Slide 20 – Hasselblad 500c – KODAK EKTACHROME slides003Slide 21 – Hasselblad 500c – FILM UNKNOWN JHSlides-14These images, only previously shared by those closest to the photographer have now been enjoyed by thousands of people, thanks to the generosity of the photographers family, who had the courage and foresight to allow me to share these with you.

Cheers 

Jason.

13 Comments

  • Bob Rhodes says:

    Great post Jason, I love the detail and colour in these images. Thanks for sharing them with us, I’m sure the photographer would be very happy about you posting them….. but as for me shooting film… you are preaching to the converted mate.! (but you know that).

    • janrzm says:

      Thanks Bob, I’m pleased you enjoyed these images, I realise I’m preaching to the converted in you….:-) Hopefully these images will produce some more converts! Cheers, Jason.

  • Don McConnell says:

    More wonderful images! I’m particularly drawn to slide 20, though I’m not entirely sure why! Probably the contrast between the ‘woven’ wall of the hut and the ferns.

    I haven’t shot film for a long time but I must admit that this project, plus some of the Lomography stuff I keep seeing, is getting me interested in shooting some B&W film again. I’m wondering if my wife would let me convert one of our cupboards into a darkroom 😮

    Many thanks again to Roland’s family for releasing these images and to Jason for showing them.

    Don

    • janrzm says:

      Thank you Don, thats exactly the kind of reaction I had hoped for. I’ll look forward to hearing from you once you’ve converted that cupboard!! All the best, Jason.

  • […] Legacy For anyone thats interested I have just posted the next installment of this feature. A Film Legacy – Pt 2 Cheers Jason. __________________ Website | Twitter | Flickr | […]

  • George says:

    Hi Jason! I followed this film legacy series and it’s great.

    I quite agree about the archival qualities. Digital is a headache to backup and keep (at least to me, being so lazy to it) film is archive and forget. Anyways, having digital as an option is great too; The more the merrier. Sadly, it has made the film niche feel volatile (disconinuing films, kodak affair).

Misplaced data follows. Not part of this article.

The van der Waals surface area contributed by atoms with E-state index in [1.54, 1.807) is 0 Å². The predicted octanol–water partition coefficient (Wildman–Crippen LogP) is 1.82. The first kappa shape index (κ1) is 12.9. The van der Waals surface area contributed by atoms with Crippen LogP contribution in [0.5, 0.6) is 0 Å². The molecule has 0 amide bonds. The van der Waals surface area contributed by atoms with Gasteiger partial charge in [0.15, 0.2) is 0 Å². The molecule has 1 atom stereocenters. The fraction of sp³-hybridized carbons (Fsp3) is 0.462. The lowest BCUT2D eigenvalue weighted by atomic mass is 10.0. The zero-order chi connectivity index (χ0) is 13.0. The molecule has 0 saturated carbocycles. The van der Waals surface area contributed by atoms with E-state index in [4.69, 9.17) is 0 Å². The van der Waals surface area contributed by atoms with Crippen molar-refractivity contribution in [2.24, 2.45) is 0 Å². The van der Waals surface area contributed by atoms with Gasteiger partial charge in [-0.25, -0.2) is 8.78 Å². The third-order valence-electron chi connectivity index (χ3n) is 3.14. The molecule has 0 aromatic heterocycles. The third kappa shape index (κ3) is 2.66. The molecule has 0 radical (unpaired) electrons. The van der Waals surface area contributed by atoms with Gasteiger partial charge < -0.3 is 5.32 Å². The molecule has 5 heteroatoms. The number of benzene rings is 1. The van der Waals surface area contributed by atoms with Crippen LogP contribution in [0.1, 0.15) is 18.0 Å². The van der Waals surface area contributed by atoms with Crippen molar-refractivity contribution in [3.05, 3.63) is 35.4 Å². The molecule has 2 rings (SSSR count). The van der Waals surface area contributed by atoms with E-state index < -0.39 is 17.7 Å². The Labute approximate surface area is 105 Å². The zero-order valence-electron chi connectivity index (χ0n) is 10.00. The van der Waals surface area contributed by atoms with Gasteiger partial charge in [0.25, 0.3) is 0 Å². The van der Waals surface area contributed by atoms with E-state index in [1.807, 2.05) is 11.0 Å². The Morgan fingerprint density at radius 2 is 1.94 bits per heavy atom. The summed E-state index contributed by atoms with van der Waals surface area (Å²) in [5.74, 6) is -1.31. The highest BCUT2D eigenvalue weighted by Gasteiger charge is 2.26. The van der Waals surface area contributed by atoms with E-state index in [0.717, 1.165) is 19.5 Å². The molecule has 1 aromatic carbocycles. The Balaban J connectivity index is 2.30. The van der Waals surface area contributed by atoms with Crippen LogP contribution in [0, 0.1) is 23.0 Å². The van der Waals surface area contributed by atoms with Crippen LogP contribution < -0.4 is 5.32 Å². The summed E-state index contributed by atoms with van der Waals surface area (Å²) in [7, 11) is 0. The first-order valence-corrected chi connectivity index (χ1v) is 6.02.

Even though colour film is prone to fading, It’s wonderful to see how this 40-50 year old slides endured so well (some don’t seem completely perfect but very good).
    My dad used to shoot his trips on Agfachrome in the 70s-80s, I love how slides are and look, that little snippets of life. It’s a window to that context and situation. Medium format slides must be a thrill! Someday I want to get a big MF and get to shoot slide with it, to see it without printing or scanning.

    I did even get to shoot kodachrome (one of the last young’uns to do it) in 2010 but after that my film photography output has become 0… Time and budget constraints have kept it there. I do have the wish however.

    • janrzm says:

      Hi George

      Messages like this really are so satisfying, it’s wonderful to read your experiences and memories of film. The slides aren’t perfect, but I suspect they could had it not been for the climate here, still that said they have held up incredibly well. Thanks for taking the time to read the post and comment. Look out for the next part.

      All the best, Jason.

  • Josh Perera says:

    Wow, slide 16, 17 and slide 12 are just sublime!
    How nice did that Agfa colour render? Beautiful, almost like a painting.
    This guy was an extremely good photographer with a keen eye for composition. These images are inspirational and timeless. Thank you so much for taking the time and effort to share Jason.
    I think you may just be successful in inspiring a few more to go try there hand at shooting some film with these fantastic slides.
    Thank you again for sharing. 🙂

    • janrzm says:

      Hey Josh.

      My favorite of this set is probably slide 12, it’s a bit of a trade mark shot for our tog. It’s a real tragedy that the AGFACOLOR DIA is lost, it really is a beautiful film, one I wasn’t familiar with until seeing these slides. I find the compositions to be simple and extremely effective, making you realise there is no need to over think these things. I’m certainly encouraged by the comments and views and there are certainly more to come. Thanks, Jason.

  • […] A Film Legacy – Pt 2 HERE […]

  • Greg says:

    Fantastic post Jason. The images are great and they really transport you back in time through not only the subject matter, but the feel that you get from the older film stocks. These color/contrast combinations are really things of the past and are sorely missed. Personally, I have been shooting more film lately than I had for many years, and photography has become more fun for me again. It is more thoughtful, less immediate, and I really feel like I have earned the product at the end of the day. I’ll keep coming back to read more so if there is a part 3,4,… keep ’em coming. Greg.

    • janrzm says:

      Hi Greg

      Thanks very much, its exactly that kind of comment that ensures there will be more of this to come, although hopefully you’ll return when this series is finished. 🙂

      I agree completely with your comments, I can only hope that others will at least try the film experience, it will after all only make you a better photographer.

      Cheers, Jason.

  • […] For anyone that missed it the first part of this guest post can be found here – A Film Legacy – Pt 1 & A Film Legacy – Pt 2 […]